Lysanne (I KNOW I didn't spell that right):
My idiot ex-racehorse had the same problem. First, I had to take the bit
out of his mouth - we ride in an English hackamore (short shanks) with a padded
noseband and a leather chinstrap. He would lean into a snaffle at speed
and panic with a curb. That way, sudden movements on either part (mine or
his) didn't lead to a postive feedback loop, and gradually, he learned to settle
down. As a sensitive horse, he has picked up my largely unconscious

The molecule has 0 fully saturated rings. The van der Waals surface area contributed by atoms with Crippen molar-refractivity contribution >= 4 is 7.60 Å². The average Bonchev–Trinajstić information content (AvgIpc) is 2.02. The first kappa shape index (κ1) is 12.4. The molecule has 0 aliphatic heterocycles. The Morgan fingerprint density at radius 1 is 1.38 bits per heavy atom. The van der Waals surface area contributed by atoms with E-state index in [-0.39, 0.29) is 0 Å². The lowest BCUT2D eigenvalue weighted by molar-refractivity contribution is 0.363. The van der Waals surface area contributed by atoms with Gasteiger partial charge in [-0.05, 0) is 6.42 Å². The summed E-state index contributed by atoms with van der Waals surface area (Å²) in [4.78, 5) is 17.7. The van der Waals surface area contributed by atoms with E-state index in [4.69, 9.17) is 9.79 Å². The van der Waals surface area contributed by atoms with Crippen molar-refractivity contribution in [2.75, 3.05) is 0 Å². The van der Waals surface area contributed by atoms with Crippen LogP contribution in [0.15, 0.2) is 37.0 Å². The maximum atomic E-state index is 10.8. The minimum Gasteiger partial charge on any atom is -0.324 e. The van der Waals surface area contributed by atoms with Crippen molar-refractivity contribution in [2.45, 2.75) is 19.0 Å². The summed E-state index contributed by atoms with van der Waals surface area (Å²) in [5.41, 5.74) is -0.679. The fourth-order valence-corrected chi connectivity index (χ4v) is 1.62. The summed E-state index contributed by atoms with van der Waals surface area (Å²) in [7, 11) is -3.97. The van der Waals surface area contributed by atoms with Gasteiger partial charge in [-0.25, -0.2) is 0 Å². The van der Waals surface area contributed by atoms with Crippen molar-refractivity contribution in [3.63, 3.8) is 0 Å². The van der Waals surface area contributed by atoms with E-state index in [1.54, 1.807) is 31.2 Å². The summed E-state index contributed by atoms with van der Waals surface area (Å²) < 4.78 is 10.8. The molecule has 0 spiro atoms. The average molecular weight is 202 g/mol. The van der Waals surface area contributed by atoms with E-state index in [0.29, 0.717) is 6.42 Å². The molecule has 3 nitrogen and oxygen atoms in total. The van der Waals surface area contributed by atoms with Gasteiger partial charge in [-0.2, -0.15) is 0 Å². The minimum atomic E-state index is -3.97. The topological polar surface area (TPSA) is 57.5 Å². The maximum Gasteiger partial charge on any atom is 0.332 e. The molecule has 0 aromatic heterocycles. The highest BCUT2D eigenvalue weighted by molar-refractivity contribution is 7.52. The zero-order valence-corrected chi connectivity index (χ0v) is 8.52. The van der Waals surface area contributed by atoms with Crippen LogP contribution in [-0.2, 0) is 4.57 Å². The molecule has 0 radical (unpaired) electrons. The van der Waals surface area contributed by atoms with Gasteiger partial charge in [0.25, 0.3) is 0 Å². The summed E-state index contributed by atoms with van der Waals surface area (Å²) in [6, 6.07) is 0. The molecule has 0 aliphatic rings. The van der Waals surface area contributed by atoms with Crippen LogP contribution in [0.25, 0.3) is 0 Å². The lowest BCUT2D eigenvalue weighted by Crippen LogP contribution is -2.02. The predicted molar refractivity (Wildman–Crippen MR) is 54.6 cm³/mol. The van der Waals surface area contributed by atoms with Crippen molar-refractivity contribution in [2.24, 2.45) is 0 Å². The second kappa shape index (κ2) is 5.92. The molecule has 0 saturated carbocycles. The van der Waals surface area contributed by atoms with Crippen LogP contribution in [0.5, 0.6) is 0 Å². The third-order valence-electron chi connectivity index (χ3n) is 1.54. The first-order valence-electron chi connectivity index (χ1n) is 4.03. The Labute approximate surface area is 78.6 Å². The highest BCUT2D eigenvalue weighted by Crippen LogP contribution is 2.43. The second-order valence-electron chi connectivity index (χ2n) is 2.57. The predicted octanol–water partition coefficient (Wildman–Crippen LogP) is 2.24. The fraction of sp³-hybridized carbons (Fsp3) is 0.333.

signals for turns and half halts (picking up one rein, changing my grip from one
to two hands). We wouldn't win a thing in a horsemanship class, but it
works for us. Now, if I could just get him to back out of a trailer!
The hardest part was letting him know that going faster was NEVER the right
answer. It was a process that took 2-3 years, but a less wired horse
would likely learn more quickly. After being told for the first two years
of training that faster was ALWAYS right, it's no wonder he has a complex.
Laurie in Clare Michigan, who actually got to RIDE
yesterday. Just waiting for my son to grow up. .